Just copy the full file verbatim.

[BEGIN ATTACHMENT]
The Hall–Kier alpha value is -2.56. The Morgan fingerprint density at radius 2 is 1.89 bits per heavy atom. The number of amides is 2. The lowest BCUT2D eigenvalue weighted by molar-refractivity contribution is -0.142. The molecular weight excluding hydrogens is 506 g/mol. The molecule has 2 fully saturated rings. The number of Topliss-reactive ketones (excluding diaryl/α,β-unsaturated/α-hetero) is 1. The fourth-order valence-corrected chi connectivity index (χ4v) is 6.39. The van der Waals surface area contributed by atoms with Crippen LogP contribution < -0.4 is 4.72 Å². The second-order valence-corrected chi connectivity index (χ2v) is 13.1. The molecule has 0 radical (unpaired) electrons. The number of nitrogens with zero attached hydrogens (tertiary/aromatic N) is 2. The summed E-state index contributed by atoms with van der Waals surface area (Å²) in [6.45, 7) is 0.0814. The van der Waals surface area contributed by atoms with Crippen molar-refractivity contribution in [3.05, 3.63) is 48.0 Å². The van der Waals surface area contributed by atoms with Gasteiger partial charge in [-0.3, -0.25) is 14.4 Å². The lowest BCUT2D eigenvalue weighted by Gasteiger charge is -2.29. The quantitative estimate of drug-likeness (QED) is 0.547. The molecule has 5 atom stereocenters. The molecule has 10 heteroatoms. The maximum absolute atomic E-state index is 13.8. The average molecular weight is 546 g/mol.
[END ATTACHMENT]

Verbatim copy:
The Hall–Kier alpha value is -2.56. The Morgan fingerprint density at radius 2 is 1.89 bits per heavy atom. The number of amides is 2. The lowest BCUT2D eigenvalue weighted by molar-refractivity contribution is -0.142. The molecular weight excluding hydrogens is 506 g/mol. The molecule has 2 fully saturated rings. The number of Topliss-reactive ketones (excluding diaryl/α,β-unsaturated/α-hetero) is 1. The fourth-order valence-corrected chi connectivity index (χ4v) is 6.39. The van der Waals surface area contributed by atoms with Crippen LogP contribution < -0.4 is 4.72 Å². The second-order valence-corrected chi connectivity index (χ2v) is 13.1. The molecule has 0 radical (unpaired) electrons. The number of nitrogens with zero attached hydrogens (tertiary/aromatic N) is 2. The summed E-state index contributed by atoms with van der Waals surface area (Å²) in [6.45, 7) is 0.0814. The van der Waals surface area contributed by atoms with Crippen molar-refractivity contribution in [3.05, 3.63) is 48.0 Å². The van der Waals surface area contributed by atoms with Gasteiger partial charge in [-0.3, -0.25) is 14.4 Å². The lowest BCUT2D eigenvalue weighted by Gasteiger charge is -2.29. The quantitative estimate of drug-likeness (QED) is 0.547. The molecule has 5 atom stereocenters. The molecule has 10 heteroatoms. The maximum absolute atomic E-state index is 13.8. The average molecular weight is 546 g/mol.